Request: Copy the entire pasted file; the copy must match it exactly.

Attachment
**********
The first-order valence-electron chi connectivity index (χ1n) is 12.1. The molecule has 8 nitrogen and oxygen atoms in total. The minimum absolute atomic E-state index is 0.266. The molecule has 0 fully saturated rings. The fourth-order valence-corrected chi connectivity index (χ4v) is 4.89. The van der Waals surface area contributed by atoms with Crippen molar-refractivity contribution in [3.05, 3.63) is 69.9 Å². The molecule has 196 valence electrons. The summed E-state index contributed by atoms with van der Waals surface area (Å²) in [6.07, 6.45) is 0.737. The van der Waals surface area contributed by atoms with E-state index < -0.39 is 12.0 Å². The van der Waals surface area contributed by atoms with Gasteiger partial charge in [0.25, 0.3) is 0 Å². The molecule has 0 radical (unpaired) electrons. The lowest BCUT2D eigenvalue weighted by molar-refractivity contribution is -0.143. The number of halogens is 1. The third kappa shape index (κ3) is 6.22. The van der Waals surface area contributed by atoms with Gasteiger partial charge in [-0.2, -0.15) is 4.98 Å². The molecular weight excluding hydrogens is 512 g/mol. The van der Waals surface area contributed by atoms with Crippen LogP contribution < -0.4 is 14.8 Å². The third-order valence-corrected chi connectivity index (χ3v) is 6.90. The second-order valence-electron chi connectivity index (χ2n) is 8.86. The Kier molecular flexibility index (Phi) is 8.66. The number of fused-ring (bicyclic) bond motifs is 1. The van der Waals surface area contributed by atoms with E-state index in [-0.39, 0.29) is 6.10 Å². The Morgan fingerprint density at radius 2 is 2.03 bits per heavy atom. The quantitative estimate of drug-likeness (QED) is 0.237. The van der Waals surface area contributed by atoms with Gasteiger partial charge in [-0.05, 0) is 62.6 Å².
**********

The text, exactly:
The first-order valence-electron chi connectivity index (χ1n) is 12.1. The molecule has 8 nitrogen and oxygen atoms in total. The minimum absolute atomic E-state index is 0.266. The molecule has 0 fully saturated rings. The fourth-order valence-corrected chi connectivity index (χ4v) is 4.89. The van der Waals surface area contributed by atoms with Crippen molar-refractivity contribution in [3.05, 3.63) is 69.9 Å². The molecule has 196 valence electrons. The summed E-state index contributed by atoms with van der Waals surface area (Å²) in [6.07, 6.45) is 0.737. The van der Waals surface area contributed by atoms with E-state index < -0.39 is 12.0 Å². The van der Waals surface area contributed by atoms with Gasteiger partial charge in [0.25, 0.3) is 0 Å². The molecule has 0 radical (unpaired) electrons. The lowest BCUT2D eigenvalue weighted by molar-refractivity contribution is -0.143. The number of halogens is 1. The third kappa shape index (κ3) is 6.22. The van der Waals surface area contributed by atoms with Gasteiger partial charge in [-0.2, -0.15) is 4.98 Å². The molecular weight excluding hydrogens is 512 g/mol. The van der Waals surface area contributed by atoms with Crippen LogP contribution < -0.4 is 14.8 Å². The third-order valence-corrected chi connectivity index (χ3v) is 6.90. The second-order valence-electron chi connectivity index (χ2n) is 8.86. The Kier molecular flexibility index (Phi) is 8.66. The number of fused-ring (bicyclic) bond motifs is 1. The van der Waals surface area contributed by atoms with E-state index in [-0.39, 0.29) is 6.10 Å². The Morgan fingerprint density at radius 2 is 2.03 bits per heavy atom. The quantitative estimate of drug-likeness (QED) is 0.237. The van der Waals surface area contributed by atoms with Gasteiger partial charge in [-0.05, 0) is 62.6 Å².